The International Monetary Fund (IMF) is considering taking part in the eurozone bailout fund but has not made a decision yet, reports Reuters.
"The IMF has indicated that they are considering it -- they have not taken a position," a eurozone official said. "It will all depend on the whole package."
In the words of John Carney of CNBC: “Translation: The US taxpayer may wind up funding the EFSF [European Financial Stability Facility] bailout fund.”
Analysts have been been buzzing about the size of IMF involvement in the eurozone bailout, but this is the first confirmation that the fund is actively thinking about playing an even bigger role than it is now, reports Business Insider.
Euro zone leaders are expected to approve a plan on Wednesday to increase the financial capabilities of the EFSF, a 440 billion euro bailout fund, without eurozone countries having to invest more capital into it.
"They have not agreed yet, but they have not ruled out this possibility. We have to define it better -- there would have to be a political agreement that this is something we would like to do and then we could talk with the IMF and the others," a second official told Reuters.
Well, how does this become the U.S. taxpayer's problem?
The reason this could be trouble for Americans is because the U.S. is the “largest source of funding for the IMF,” according to Carney. The U.S., by itself, contributes 17.72 percent of the IMF’s annual budget.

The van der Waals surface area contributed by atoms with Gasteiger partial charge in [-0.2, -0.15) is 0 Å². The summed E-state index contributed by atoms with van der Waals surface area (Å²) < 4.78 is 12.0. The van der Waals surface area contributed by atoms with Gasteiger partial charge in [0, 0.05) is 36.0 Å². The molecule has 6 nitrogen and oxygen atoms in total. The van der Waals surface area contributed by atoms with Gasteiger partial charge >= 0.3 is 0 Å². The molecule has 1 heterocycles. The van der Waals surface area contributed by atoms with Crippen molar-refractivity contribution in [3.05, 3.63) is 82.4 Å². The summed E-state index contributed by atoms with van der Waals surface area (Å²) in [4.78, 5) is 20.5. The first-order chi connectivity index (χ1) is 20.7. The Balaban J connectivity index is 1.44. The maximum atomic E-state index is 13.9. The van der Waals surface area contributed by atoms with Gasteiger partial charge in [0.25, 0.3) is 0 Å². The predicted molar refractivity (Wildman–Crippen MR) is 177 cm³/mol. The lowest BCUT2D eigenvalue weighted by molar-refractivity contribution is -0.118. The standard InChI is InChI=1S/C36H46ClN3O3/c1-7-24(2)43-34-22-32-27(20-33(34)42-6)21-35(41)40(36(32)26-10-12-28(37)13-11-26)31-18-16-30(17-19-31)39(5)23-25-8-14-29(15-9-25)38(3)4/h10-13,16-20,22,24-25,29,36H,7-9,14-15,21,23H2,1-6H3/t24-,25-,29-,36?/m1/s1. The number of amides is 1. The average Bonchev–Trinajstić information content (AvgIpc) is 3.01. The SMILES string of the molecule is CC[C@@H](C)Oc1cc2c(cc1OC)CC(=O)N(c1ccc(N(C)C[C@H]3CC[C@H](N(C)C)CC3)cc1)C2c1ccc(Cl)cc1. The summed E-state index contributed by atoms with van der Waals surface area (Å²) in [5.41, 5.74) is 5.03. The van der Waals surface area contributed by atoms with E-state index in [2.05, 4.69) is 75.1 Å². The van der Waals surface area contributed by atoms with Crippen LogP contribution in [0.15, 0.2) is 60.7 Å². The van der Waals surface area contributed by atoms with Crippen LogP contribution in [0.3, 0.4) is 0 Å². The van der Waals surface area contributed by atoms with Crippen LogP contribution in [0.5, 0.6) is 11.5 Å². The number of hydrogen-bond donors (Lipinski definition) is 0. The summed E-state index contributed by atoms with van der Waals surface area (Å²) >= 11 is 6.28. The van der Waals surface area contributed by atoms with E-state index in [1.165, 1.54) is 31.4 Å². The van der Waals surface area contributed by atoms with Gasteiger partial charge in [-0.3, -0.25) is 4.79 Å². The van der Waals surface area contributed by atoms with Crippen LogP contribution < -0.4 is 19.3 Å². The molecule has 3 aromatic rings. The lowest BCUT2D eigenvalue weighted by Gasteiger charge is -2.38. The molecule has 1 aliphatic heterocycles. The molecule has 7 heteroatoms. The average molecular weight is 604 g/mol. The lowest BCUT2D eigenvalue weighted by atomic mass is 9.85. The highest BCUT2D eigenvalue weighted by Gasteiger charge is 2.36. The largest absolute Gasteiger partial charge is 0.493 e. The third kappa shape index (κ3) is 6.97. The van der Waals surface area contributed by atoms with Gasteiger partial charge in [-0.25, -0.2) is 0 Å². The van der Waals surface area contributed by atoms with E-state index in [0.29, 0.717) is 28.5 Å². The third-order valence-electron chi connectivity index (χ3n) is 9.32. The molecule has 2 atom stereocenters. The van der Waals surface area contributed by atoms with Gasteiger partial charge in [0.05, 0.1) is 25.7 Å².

“It's not clear at this stage what role the IMF would play,” Carney writes. “Would it be partially funding the expansion? Or playing some kind of administrative role? The details will likely make all the difference to whether US politicians balk at using the IMF as part of the Eurozone bailout.”
A third source for Reuters said there were talks between the head of the IMF, Christine Lagarde, and European Union leaders about this technical option to raise money for the EFSF.
"An administrative account based at the IMF could be created easily since it will need only the IMF board approval to start, then it could act quickly and with little involvement of the IMF board provided it follows the guidelines given by the contributors," the third official said.
Hopefully, this "consideration" does not turn into a solid commitment by the IMF to become more involved.
(H/T Business Insider)